Kevin Hearn and Thin Buckle with Joshua Bartholomew at the Drake Hotel (1150 Queen West), Wednesday (August 9), 9 pm. $10. 416-531-5042. Rating: NNNNN
Kevin Hearn didn't mean to write an album about cancer. The Barenaked Ladies multi-instrumentalist already did that on H-Wing, the first album he wrote after successfully battling leukemia, and revisiting that time wasn't high on his agenda.
But with hospitals and viruses infecting the songs on his latest disc, The Miracle Mile (Celery Music/Warner), it's hard to argue that the album's about anything else.
"Maybe it is about cancer and I don't even realize it," admits Hearn over the phone from his cottage in the Muskokas. According to Hearn, The Miracle Mile's supposed to be about "disappointment, disillusionment, hope, wonder" and life's challenges. All ideas, I point out, that sound very much related to his fight with cancer.
"Yeah, I can see that," he says. "[Having cancer] was an intensely life-changing experience, and I think those experiences have a dark underbelly that takes years to figure out. I didn't consciously focus on those things, but they're part of my life."
Hearn's fourth solo effort comes from a place of deep emotion, and it shows in soul-baring lyrics like "If you want to pray for a miracle, it helps to believe in something" and "There's no getting out of this, just seeing it through."
Though Hearn allows the writing is therapeutic, he insists that "it's easy for me to write about cancer because I went through it. I can sing a song best when I really feel it."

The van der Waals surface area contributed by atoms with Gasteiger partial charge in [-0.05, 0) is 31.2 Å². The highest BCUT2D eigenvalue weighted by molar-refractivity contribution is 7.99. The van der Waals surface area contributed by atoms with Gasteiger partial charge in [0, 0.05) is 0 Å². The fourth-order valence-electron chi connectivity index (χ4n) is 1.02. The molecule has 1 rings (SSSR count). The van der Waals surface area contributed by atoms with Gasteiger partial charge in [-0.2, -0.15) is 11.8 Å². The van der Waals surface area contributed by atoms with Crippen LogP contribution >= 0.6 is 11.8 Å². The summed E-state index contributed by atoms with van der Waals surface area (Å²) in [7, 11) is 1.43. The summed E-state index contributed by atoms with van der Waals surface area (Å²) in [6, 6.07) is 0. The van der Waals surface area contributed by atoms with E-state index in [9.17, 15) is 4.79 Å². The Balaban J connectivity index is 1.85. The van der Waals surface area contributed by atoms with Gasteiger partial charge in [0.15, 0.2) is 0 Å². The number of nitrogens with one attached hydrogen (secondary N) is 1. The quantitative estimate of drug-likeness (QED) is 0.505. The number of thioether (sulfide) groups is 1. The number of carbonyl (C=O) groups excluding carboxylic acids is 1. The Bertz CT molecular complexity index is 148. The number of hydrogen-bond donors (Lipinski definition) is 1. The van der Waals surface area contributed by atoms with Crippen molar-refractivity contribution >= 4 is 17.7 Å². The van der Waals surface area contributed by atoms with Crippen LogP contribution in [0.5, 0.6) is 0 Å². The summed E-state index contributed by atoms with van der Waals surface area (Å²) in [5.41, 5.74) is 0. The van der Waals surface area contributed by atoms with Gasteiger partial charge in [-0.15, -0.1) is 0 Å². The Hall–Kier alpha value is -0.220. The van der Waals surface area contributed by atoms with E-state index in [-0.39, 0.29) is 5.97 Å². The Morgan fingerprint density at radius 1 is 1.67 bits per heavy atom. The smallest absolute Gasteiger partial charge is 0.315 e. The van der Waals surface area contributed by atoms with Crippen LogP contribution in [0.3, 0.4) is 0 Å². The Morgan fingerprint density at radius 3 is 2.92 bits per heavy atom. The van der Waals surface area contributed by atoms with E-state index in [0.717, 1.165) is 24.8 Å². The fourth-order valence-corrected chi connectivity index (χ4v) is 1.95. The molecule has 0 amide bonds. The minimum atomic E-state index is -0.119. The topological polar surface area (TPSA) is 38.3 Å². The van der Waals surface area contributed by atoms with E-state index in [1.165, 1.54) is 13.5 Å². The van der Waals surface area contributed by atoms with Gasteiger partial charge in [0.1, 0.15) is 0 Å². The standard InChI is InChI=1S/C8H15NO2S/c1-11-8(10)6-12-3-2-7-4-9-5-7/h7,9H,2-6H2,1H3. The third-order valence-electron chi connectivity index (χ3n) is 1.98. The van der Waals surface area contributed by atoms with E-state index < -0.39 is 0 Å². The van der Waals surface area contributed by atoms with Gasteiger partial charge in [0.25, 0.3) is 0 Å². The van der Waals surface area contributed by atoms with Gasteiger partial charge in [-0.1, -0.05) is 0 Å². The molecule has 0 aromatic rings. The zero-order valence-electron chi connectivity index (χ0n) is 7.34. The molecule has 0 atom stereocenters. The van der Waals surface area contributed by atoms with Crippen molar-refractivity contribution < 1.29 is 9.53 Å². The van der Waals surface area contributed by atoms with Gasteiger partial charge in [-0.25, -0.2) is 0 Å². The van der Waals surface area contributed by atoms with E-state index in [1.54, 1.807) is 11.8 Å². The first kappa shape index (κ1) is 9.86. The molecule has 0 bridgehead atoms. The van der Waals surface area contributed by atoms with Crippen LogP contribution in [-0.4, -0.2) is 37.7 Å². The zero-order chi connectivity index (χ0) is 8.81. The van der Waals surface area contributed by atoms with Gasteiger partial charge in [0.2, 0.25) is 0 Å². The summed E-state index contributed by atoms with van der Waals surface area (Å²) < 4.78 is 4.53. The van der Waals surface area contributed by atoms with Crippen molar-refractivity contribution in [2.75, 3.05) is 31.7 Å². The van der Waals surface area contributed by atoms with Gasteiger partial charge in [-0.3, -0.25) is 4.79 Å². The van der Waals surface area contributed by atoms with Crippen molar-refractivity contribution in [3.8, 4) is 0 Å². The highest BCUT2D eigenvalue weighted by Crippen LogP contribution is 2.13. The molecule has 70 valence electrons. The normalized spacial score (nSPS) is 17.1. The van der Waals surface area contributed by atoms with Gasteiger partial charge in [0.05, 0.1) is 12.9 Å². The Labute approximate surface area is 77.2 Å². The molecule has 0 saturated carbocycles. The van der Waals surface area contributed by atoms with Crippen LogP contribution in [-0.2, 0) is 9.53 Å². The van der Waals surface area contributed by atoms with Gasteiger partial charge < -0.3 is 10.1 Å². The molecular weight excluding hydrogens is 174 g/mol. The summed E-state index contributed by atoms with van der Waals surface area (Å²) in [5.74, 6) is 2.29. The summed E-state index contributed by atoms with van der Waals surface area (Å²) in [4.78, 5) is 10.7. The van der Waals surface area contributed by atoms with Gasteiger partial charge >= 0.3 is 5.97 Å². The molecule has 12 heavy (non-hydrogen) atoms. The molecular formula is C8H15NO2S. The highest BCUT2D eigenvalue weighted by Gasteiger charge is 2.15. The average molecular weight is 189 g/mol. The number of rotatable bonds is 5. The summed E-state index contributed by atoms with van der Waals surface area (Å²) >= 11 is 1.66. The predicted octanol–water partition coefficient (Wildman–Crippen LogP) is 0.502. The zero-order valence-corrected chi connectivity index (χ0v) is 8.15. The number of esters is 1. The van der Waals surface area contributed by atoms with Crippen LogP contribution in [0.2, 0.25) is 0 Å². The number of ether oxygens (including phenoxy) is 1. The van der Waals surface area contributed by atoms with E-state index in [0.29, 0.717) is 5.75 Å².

A healthy dose of Flaming Lips-style songwriting helps ensure that a lot of other people are going to feel this record, too. But if you expect Hearn to showcase his catchy, heartfelt tunes across the country, you're out of luck. Too bad he can't quit his day job.
"It's frustrating sometimes," confesses Hearn, who's been a permanent fixture in the Barenaked Ladies since 1995. "I don't have time to go out and do long promo tours, and it's difficult to even plan shows. If something comes up with BNL I have to be there."
Though he has toyed with the idea of leaving the band to pursue a solo career, Hearn says being a Barenaked Lady has plenty of perks, like getting Van Dyke Parks, the legendary Beach Boys collaborator, to arrange strings for the The Miracle Mile's title track, or hiring Tom Petty's producer, Jim Scott, to help record the album.
Paradoxically, the biggest benefit of being in a major touring band is the same as the biggest drawback: time. Hearn may not be able to focus on his solo career as much as he'd like, but if he weren't in the Barenaked Ladies he might not have a solo career at all.
"I do have the luxury of periods of time off to do these things. And during that time I'm able to afford to make records the way I need to and want to."
That meant writing and recording some of his new record in Los Angeles on the Miracle Mile (hence the disc's title), a stretch of Wilshire Boulevard that was developed in the 1920s. It's also where Hearn lived for a year while BNL recorded their new album.
"While I was walking the dog one day, I saw a sign that said Miracle Mile. I was trying to find a lyric for the last song and started thinking about where the songs came from. I started singing "Miracle Mile,' and it just fit."
Though titling the album The Miracle Mile probably wasn't the best strategy if Hearn didn't want to provoke associations with his illness, he won't make that mistake again.
"What I want to do next is a really off-the-wall record," he says. "Something that can definitely not be misconstrued as a cancer record."